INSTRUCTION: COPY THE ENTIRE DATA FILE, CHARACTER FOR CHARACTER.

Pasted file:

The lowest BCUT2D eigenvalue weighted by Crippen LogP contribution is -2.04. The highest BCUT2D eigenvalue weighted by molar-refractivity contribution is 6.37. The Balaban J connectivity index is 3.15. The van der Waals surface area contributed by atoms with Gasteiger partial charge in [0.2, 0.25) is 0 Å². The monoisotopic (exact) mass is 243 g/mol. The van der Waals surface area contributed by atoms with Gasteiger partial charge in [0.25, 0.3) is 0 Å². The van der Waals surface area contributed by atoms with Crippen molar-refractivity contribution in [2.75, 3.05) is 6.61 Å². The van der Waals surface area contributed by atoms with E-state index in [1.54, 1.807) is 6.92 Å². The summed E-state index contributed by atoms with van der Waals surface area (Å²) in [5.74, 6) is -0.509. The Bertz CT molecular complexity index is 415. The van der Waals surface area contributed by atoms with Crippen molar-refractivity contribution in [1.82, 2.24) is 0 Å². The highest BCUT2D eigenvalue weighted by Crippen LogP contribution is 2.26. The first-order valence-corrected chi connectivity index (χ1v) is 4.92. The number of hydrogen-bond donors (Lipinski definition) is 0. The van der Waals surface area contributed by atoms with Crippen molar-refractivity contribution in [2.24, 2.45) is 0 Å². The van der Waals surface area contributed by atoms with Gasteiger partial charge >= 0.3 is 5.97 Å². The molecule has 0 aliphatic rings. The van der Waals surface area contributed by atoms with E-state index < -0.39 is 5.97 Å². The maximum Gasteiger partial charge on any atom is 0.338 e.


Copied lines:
The lowest BCUT2D eigenvalue weighted by Crippen LogP contribution is -2.04. The highest BCUT2D eigenvalue weighted by molar-refractivity contribution is 6.37. The Balaban J connectivity index is 3.15. The van der Waals surface area contributed by atoms with Gasteiger partial charge in [0.2, 0.25) is 0 Å². The monoisotopic (exact) mass is 243 g/mol. The van der Waals surface area contributed by atoms with Gasteiger partial charge in [0.25, 0.3) is 0 Å². The van der Waals surface area contributed by atoms with Crippen molar-refractivity contribution in [2.75, 3.05) is 6.61 Å². The van der Waals surface area contributed by atoms with E-state index in [1.54, 1.807) is 6.92 Å². The summed E-state index contributed by atoms with van der Waals surface area (Å²) in [5.74, 6) is -0.509. The Bertz CT molecular complexity index is 415. The van der Waals surface area contributed by atoms with Crippen molar-refractivity contribution in [1.82, 2.24) is 0 Å². The highest BCUT2D eigenvalue weighted by Crippen LogP contribution is 2.26. The first-order valence-corrected chi connectivity index (χ1v) is 4.92. The number of hydrogen-bond donors (Lipinski definition) is 0. The van der Waals surface area contributed by atoms with Crippen molar-refractivity contribution in [2.24, 2.45) is 0 Å². The van der Waals surface area contributed by atoms with Gasteiger partial charge >= 0.3 is 5.97 Å². The molecule has 0 aliphatic rings. The van der Waals surface area contributed by atoms with E-state index < -0.39 is 5.97 Å². The maximum Gasteiger partial charge on any atom is 0.338 e.